"Guide me in Your truth and teach me,

for You are GOD my Savior,

and my hope is in You all day long."


I wish you all peace and safety this holiday. For those of you grieving the loss of a loved one, a marriage, a relationship, or a job, I wish you the peace and comfort that only the Holy Spirit can bring. In honor of my sweet friend and her precious daughter, I wish you the fearlessness to love with abandon in the power of the Almighty!

Love and Merry Christmas, friends!

"Father GOD, let me love in Your way. Let me lead those you have given me. Let me follow those you have set over me. Teach me to love without fear. I love You."

Thursday, December 3, 2009

I will pray

Last night I watched a group of pre-k and kindergartners sing for a Cancer Support Group's Christmas party. The kids sang their hearts out, and they were so cute doing it. They sang a few Christmas songs and then they ended with a song that goes like this:

I will Jesus' name
And believe...things will change
I will Jesus' name
And believe...things will change
And I know God will hear me when I pray
So I won't worry or be afraid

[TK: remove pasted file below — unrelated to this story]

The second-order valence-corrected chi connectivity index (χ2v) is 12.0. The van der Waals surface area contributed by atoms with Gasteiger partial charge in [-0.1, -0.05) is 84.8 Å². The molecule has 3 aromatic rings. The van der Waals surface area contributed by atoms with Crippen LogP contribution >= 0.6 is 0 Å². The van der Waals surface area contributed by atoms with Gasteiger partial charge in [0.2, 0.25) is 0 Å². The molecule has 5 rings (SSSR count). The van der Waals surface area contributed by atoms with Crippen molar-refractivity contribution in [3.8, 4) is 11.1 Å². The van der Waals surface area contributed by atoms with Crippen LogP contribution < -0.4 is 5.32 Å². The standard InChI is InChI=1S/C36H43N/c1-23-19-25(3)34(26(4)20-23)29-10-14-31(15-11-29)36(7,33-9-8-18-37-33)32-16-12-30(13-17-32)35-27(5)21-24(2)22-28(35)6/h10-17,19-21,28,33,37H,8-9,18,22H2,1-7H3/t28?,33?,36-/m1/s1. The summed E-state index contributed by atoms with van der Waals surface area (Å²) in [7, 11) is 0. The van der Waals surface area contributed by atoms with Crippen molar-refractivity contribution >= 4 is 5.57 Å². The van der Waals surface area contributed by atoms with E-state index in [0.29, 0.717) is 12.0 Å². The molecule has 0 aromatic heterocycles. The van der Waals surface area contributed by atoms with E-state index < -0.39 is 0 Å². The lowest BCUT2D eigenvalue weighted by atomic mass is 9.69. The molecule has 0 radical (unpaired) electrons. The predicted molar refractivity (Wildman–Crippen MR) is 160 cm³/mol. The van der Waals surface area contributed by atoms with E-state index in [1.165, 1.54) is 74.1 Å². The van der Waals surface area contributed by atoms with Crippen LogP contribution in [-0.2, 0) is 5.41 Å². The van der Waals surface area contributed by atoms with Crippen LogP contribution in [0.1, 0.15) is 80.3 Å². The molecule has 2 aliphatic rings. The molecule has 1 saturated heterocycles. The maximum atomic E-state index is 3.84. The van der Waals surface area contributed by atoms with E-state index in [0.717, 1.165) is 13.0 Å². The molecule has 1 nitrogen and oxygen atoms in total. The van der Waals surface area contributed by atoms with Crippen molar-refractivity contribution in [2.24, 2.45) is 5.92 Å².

I will Jesus' name
And believe...things will change
I will pray...I will pray...I will pray
When I heard those words last night, they served as a great reminder. When I pray, do I believe things will change? Or do I pray with doubt, thinking 'maybe God's just not up for this one...'? Do I worry? Am I afraid?
I also thought about who they were singing to: a cancer support group, people who have very likely had moments that might cause one to be afraid. I think of how I sang that same song this summer with some children who had very little, and yet they were willing to sing it wholeheartedly and trust the Truth.
You see, it is true. We don't have to worry or be afraid. Over and over in Scripture the Lord proclaims (through visions, angels, His people, Himself...), "Do not be afraid." God knows us completely, and He knew we'd be tempted to fear, so He was kind enough to remind us again and again that there is no reason for us to fear.
And if Him telling us repeatedly not to be afraid isn't enough, we can also take comfort in knowing that there's truth again in the words telling us God hears us when we pray. Psalm 66: 19 says, "But God has surely listened and heard my voice in prayer." He does not always give us the answer we're asking for, but He hears us. We will very likely have moments in life that are unpleasant, possiby quite painful, but that does not mean God hasn't heard us. He is right there hurting with us knowing that in the end the things on this earth are only light and momentary troubles that achieve for us an eternal glory that far outweighs them all (2 Corinthians 4:17).